Feeding time is immensely important for these animals, because they can go up to 8 months without food. They have developed a unique way of feeding that allows them to engulf massive amounts of food with one big sweep. Humpbacks will find a school of their prey, scare it into a ball and lunge at it with their mouths wide open, often breaching the surface with their mouths agape! They will then partially close the mouth, push the tongue against the roof of the mouth, and push all the water and small particulate out through the baleen, then gulp back the food whole. Ideally, humpbacks will eat one tonne of food a day in their feeding grounds.

Photo by Orca Spirit Adventures.

Photo by Orca Spirit Adventures.

Commercial whaling of humpbacks in the 19th and 20th centuries took a great toll on the North Pacific population. The International Whaling Commission banned hunting of humpbacks in 1966. Unfortunately, by this point only 1200-1400 whales remained from a population that was thought to be greater than 15,000. Since this time, it is believed that they have almost made a full recovery. The greatest threats to these whales now are entanglement in fishing gear and ship strikes.

It is quite remarkable how quickly a species can bounce back when given the chance.  If there is ever an ounce of doubt that our actions won’t make a difference, we have to look back at success stories like this one to remind ourselves that we can make positive change.

Want to support strong environmental education in BC? Please consider making a donation to Sierra Club BC today.

Featured image by Orca Spirit Adventures

Get a copy of the “Vancouver Island’s Last Stand” newspaper

The time is now to protect and restore Vancouver Island’s endangered rainforest! Pick up a copy of our “Vancouver Island’s Last Stand” Vancouver Island's Last Stand newspaper_pg1newspaper (jointly published with our friends at Wilderness Committee) and find out why now is the time for action.

You can get the paper at the Sierra Club BC office, various locations around the province, or download your copy here.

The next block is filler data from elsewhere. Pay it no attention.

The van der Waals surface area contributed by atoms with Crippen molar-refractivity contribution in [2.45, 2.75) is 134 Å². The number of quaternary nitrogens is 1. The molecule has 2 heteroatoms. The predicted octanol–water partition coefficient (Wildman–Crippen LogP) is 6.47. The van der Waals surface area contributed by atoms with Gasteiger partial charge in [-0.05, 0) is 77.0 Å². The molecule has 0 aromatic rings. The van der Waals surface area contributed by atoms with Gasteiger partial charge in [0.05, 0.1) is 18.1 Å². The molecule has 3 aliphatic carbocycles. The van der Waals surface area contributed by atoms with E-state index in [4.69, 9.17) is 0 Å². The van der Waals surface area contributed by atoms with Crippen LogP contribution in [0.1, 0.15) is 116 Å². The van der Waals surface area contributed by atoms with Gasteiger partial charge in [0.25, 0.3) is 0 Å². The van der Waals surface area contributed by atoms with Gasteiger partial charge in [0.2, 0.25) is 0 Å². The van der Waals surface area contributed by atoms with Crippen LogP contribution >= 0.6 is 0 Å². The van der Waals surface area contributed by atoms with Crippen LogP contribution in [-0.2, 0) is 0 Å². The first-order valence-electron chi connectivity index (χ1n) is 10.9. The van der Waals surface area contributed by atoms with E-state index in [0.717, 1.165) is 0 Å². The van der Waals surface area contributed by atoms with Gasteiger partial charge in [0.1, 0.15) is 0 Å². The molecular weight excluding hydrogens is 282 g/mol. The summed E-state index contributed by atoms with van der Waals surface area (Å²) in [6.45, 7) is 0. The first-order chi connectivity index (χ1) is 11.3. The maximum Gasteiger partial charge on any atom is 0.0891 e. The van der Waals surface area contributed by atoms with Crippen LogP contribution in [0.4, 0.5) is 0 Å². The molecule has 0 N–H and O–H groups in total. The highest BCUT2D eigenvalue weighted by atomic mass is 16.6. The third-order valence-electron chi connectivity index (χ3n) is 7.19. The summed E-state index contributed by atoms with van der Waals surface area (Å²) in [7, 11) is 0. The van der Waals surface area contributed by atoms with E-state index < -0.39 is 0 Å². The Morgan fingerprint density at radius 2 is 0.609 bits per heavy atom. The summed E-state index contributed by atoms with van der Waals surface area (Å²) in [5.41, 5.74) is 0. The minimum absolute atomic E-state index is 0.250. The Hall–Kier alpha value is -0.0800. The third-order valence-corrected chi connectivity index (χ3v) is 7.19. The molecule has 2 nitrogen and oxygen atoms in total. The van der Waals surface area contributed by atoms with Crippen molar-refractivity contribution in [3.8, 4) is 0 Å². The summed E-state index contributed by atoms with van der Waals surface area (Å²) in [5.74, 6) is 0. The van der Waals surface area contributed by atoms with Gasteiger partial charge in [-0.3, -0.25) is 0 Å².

Inside “Vancouver Island’s Last Stand”:

  • The Central Walbran: Southern Vancouver Island’s last stand
  • The state of forests on Vancouver Island and in the Great Bear Rainforest
  • Old-growth forest and climate change
  • A new map showing unprotected endangered rainforest areas on Vancouver Island
  • New hope for Clayoquot Sound’s intact rainforest valleys
  • The importance of old-growth for indigenous culture
  • Raw log exports: a made-in-BC problem that’s only getting worse
  • A new conservation plan for Vancouver Island’s rainforest
  • All you need to write the B.C. government and support our call for action

Get your copy today and share it with your family, friends, and colleagues!

We’ll also have copies of the newspaper available at Save the Walbran: Updates from the Coastal Forest on April 27th. Hope to see you there.

 

A Chance for Premier Clark to Say No to Kinder Morgan

On Tuesday Jan. 12, B.C. will be making its submission to the National Energy Board (NEB) on the proposed Kinder Morgan Trans Mountain project and we expect her to reject the pipeline and tankers project.

She’s done it before: in May 2013, Christy Clark rejected the proposed Enbridge Northern Gateway pipeline. This helped pave the way for Prime Minister Trudeau to kill the project once and for all with a tanker ban on the north coast.

Premier Clark has five conditions that must be met before the Province would approve the project. Enbridge does not and can not meet those conditions, and neither can the proposed Kinder Morgan pipeline.

Condition 1: Successful completion of the environmental review process.

The NEB process for this project has been widely criticized as flawed and biased in favour of the proponent. Among other failings, the NEB review process has curtailed public participation, denied participants adequate and timely funding, allowed Kinder Morgan to submit incomplete information and ignore information requests, disallowed the consideration of upstream and downstream impacts, disallowed the consideration of climate and failed to ensure Kinder Morgan’s environmental and risk assessment conformed to best practices. You can read our detailed report on this utterly flawed process here.